There are two things I want to point out about this feedback loop. First is how much of the initial growth is driven by speculation. Because most tokens are programmed to be scarce, as interest in the protocol grows so does the price per token and thus the market cap of the network. Sometimes interest grows a lot faster than the supply of tokens and it leads to bubble-style appreciation.

With the exception of deliberately fraudulent schemes, this is a good thing. Speculation is often the engine of technological adoption [2]. Both aspects of irrational speculation — the boom and the bust — can be very beneficial to technological innovation. The boom attracts financial capital through early profits, some of which are reinvested in innovation (how many of Ethereum’s investors were re-investing their Bitcoin profits, or DAO investors their Ethereum profits?), and the bust can actually support the adoption long-term adoption of the new technology as prices depress and out-of-the-money stakeholders look to be made whole by promoting and creating value around it (just look at how many of today’s Bitcoin companies were started by early adopters after the crash of 2013).

The second aspect worth pointing out is what happens towards the end of the loop. When applications begin to emerge and show early signs of success (whether measured by increased usage or by the attention (or capital) paid by financial investors), two things happen in the market for a protocol’s token: new users are drawn to the protocol, increasing demand for tokens (since you need them to access the service — see Albert’s analogy of tickets in a fair), and existing investors hold onto their tokens anticipating future price increases, further constraining supply. The combination forces up the price (assuming sufficient scarcity in new token creation), the newly-increased market cap of the protocol attracts new entrepreneurs and new investors, and the loop repeats itself.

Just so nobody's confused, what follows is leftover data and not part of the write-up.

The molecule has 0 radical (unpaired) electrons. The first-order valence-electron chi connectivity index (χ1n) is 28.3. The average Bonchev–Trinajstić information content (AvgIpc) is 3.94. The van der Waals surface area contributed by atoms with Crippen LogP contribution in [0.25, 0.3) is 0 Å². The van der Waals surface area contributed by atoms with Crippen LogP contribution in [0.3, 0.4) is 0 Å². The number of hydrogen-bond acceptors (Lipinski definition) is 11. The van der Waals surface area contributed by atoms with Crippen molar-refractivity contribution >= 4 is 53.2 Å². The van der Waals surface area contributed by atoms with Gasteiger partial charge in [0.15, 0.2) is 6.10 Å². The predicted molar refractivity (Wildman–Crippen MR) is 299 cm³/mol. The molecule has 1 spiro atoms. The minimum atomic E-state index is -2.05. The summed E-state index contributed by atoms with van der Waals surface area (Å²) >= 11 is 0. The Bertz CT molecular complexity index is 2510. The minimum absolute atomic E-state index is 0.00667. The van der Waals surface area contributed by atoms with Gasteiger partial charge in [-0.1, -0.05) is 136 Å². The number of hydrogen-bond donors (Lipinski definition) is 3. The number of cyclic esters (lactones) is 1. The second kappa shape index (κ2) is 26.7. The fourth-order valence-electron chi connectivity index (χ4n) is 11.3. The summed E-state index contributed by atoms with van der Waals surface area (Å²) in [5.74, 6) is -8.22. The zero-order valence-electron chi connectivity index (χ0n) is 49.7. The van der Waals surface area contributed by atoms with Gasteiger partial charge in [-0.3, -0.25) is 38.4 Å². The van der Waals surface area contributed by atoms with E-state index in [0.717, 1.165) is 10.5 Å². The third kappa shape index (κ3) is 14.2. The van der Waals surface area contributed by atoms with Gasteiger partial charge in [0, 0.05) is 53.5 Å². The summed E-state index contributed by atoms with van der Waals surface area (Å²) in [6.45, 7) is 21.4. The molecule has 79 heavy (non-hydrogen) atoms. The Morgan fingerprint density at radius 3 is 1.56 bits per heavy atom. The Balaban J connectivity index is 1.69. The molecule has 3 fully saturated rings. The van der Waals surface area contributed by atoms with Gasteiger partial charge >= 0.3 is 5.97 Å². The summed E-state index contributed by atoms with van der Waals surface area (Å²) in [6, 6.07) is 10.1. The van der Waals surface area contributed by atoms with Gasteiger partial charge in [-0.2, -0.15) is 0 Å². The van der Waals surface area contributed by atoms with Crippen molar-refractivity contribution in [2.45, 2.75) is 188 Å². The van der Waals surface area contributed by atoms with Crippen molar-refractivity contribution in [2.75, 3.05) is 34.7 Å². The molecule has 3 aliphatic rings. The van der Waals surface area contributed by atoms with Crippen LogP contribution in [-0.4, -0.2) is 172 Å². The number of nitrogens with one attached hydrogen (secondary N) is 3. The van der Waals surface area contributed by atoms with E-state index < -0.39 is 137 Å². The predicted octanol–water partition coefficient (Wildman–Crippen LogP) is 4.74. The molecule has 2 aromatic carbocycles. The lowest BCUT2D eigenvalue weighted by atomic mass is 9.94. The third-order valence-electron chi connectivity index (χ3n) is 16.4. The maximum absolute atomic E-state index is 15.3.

What’s significant about this dynamic is the effect it has on how value is distributed along the stack: the market cap of the protocol always grows faster than the combined value of the applications built on top, since the success of the application layer drives further speculation at the protocol layer. And again, increasing value at the protocol layer attracts and incentivises competition at the application layer. Together with a shared data layer, which dramatically lowers the barriers to entry, the end result is a vibrant and competitive ecosystem of applications and the bulk value distributed to a widespread pool of shareholders. This is how tokenized protocols become “fat” and its applications “thin”.

This is a big shift. The combination of shared open data with an incentive system that prevents “winner-take-all” markets changes the game at the application layer and creates an entire new category of companies with fundamentally different business models at the protocol layer. Many of the established rules about building businesses and investing in innovation don't apply to this new model and today we probably have more questions than answers. But we’re quickly learning the ins and outs of this market through our blockchain portfolio and in typical USV fashion we’re going to share that knowledge as we go along.



[1] Also known as App Coins, as coined – pun intended – by Naval in 2014

[2] Edward Chancellor writes a thorough and entertaining history of financial speculation and its place in society (you’ll be in awe by how similar cryptocurrency speculation today is to prior bursts of financial exuberance!) and Carlota Perez describes the important role of bubbles in the development of new technologies by attracting financial capital to research and development.